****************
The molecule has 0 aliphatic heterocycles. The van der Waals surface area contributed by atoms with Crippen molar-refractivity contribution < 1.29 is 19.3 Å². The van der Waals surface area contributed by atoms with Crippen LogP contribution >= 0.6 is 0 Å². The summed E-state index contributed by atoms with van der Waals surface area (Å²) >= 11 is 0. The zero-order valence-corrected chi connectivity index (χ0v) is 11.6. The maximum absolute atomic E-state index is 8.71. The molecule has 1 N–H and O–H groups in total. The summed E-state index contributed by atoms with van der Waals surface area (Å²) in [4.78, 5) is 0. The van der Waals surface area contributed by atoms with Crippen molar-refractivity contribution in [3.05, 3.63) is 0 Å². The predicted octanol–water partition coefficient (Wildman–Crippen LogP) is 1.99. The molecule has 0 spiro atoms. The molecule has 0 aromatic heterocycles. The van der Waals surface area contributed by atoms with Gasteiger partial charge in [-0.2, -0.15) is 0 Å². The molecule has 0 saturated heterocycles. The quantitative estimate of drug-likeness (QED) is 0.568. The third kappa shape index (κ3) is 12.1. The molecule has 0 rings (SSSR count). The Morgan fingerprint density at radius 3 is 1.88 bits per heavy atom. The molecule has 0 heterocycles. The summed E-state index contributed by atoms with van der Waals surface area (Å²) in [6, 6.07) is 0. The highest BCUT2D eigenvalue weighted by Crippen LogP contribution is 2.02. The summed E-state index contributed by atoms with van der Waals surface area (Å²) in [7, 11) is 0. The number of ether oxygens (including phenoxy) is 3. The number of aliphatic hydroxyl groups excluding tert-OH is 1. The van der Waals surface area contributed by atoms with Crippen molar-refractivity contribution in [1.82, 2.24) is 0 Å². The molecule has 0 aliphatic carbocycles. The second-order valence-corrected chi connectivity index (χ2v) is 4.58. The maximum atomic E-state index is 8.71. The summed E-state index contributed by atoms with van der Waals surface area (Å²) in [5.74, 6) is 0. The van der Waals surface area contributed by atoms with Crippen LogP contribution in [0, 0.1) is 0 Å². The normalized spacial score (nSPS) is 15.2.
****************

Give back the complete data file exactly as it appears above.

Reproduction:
The molecule has 0 aliphatic heterocycles. The van der Waals surface area contributed by atoms with Crippen molar-refractivity contribution < 1.29 is 19.3 Å². The van der Waals surface area contributed by atoms with Crippen LogP contribution >= 0.6 is 0 Å². The summed E-state index contributed by atoms with van der Waals surface area (Å²) >= 11 is 0. The zero-order valence-corrected chi connectivity index (χ0v) is 11.6. The maximum absolute atomic E-state index is 8.71. The molecule has 1 N–H and O–H groups in total. The summed E-state index contributed by atoms with van der Waals surface area (Å²) in [4.78, 5) is 0. The van der Waals surface area contributed by atoms with Crippen molar-refractivity contribution in [3.05, 3.63) is 0 Å². The predicted octanol–water partition coefficient (Wildman–Crippen LogP) is 1.99. The molecule has 0 spiro atoms. The molecule has 0 aromatic heterocycles. The van der Waals surface area contributed by atoms with Gasteiger partial charge in [-0.2, -0.15) is 0 Å². The molecule has 0 saturated heterocycles. The quantitative estimate of drug-likeness (QED) is 0.568. The third kappa shape index (κ3) is 12.1. The molecule has 0 rings (SSSR count). The Morgan fingerprint density at radius 3 is 1.88 bits per heavy atom. The molecule has 0 heterocycles. The summed E-state index contributed by atoms with van der Waals surface area (Å²) in [6, 6.07) is 0. The highest BCUT2D eigenvalue weighted by Crippen LogP contribution is 2.02. The summed E-state index contributed by atoms with van der Waals surface area (Å²) in [7, 11) is 0. The number of ether oxygens (including phenoxy) is 3. The number of aliphatic hydroxyl groups excluding tert-OH is 1. The van der Waals surface area contributed by atoms with Crippen molar-refractivity contribution in [1.82, 2.24) is 0 Å². The molecule has 0 aliphatic carbocycles. The second-order valence-corrected chi connectivity index (χ2v) is 4.58. The maximum atomic E-state index is 8.71. The summed E-state index contributed by atoms with van der Waals surface area (Å²) in [5.74, 6) is 0. The van der Waals surface area contributed by atoms with Crippen LogP contribution in [0, 0.1) is 0 Å². The normalized spacial score (nSPS) is 15.2.